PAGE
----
A quick refresher, if you’ve been living under a rock for the past few months. Microsoft recently dropped a consumer preview of their next operating system, Windows 8. In Windows 8, desktop applications that you’re used to will be second-class citizens. They will not be allowed in the app store. Their small non-interactive icons will… Continue reading Microsoft to PC users: you’re dumb!
Today, this gem of an advertisement graced the sidebar of my Facebook page: Really? I wonder what kind of engineer this company wants. The kind with the same skills, aptitudes, and background that Google wants? If so, they’ll get only the ones Google turns down. And if this company is looking for different assets than… Continue reading How not to recruit engineers
The word “and” in the name of a method or class. Discuss…
“There is no throwaway code, but there are throwaway coders”
Everyone has a favorite interview question. I have mine. I have never been asked this question on any software engineering job interview I have ever attended. However, I firmly believe this question tells more about a candidate than all the good old standbys (e.g. “reverse a linked list” and “write a thread-safe singleton”) do put… Continue reading The interview question no one asks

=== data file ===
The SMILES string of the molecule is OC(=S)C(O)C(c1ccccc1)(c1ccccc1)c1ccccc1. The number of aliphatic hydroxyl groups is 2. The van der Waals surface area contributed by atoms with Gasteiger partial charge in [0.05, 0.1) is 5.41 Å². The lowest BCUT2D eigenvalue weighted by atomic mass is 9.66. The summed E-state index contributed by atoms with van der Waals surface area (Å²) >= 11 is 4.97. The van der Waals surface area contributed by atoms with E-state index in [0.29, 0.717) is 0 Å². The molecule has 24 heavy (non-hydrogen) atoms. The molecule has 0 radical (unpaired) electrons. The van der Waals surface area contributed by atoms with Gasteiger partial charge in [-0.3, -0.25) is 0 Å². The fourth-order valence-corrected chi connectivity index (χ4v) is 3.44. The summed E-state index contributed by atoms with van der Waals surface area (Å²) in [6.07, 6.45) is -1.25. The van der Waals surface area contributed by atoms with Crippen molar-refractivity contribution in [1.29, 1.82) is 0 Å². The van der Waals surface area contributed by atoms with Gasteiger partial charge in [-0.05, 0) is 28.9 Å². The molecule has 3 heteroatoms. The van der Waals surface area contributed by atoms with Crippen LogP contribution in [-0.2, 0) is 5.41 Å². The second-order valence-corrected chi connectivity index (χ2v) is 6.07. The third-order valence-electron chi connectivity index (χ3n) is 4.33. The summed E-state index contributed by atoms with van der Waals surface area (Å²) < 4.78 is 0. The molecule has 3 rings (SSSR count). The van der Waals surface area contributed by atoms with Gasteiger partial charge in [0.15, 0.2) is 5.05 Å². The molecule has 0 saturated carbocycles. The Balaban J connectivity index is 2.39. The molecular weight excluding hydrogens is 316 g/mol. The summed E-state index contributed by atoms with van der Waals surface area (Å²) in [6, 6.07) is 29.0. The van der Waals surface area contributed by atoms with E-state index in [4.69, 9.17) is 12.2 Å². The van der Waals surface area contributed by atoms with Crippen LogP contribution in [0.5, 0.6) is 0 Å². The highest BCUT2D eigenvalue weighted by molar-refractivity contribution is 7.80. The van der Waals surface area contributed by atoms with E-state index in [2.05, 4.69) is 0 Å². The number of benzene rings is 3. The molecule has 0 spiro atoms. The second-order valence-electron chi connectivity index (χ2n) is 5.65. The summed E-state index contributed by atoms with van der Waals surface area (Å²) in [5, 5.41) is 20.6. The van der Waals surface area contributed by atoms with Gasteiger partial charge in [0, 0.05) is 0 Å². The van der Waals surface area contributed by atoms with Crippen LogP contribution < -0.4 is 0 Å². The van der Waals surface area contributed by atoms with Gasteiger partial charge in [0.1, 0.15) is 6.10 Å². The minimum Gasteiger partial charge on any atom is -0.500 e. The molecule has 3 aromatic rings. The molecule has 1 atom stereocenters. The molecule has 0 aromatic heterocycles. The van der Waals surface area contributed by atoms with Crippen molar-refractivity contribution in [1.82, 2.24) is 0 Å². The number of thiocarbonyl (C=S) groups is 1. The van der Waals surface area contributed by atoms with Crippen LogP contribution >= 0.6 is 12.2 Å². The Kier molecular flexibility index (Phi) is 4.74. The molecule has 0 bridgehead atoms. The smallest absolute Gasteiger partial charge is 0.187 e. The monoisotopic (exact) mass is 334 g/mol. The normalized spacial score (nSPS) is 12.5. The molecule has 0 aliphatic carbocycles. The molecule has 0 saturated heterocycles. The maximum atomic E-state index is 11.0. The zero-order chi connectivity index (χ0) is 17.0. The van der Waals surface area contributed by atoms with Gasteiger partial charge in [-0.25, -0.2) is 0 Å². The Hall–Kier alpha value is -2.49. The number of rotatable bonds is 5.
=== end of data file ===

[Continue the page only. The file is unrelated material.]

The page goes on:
Martin Fowler has written an excellent post on the fallacy that quality can be traded for expediency. A few days ago, I debated many of the points the article covers with an engineering manager at my company. Both of us are still convinced the other person is wrong. Except now, I have Martin Fowler on… Continue reading The Tradable Quality Hypothesis
I’m among the not-so-chosen not-so-few who revile restriction on any computing device to a specific set of applications furnished by a single central entity, i.e. an “app store”. And yet, we live in a post-App-Store world. Even on Android devices capable of running applications from any sources, most users jump into the official app store… Continue reading An App Store in every home?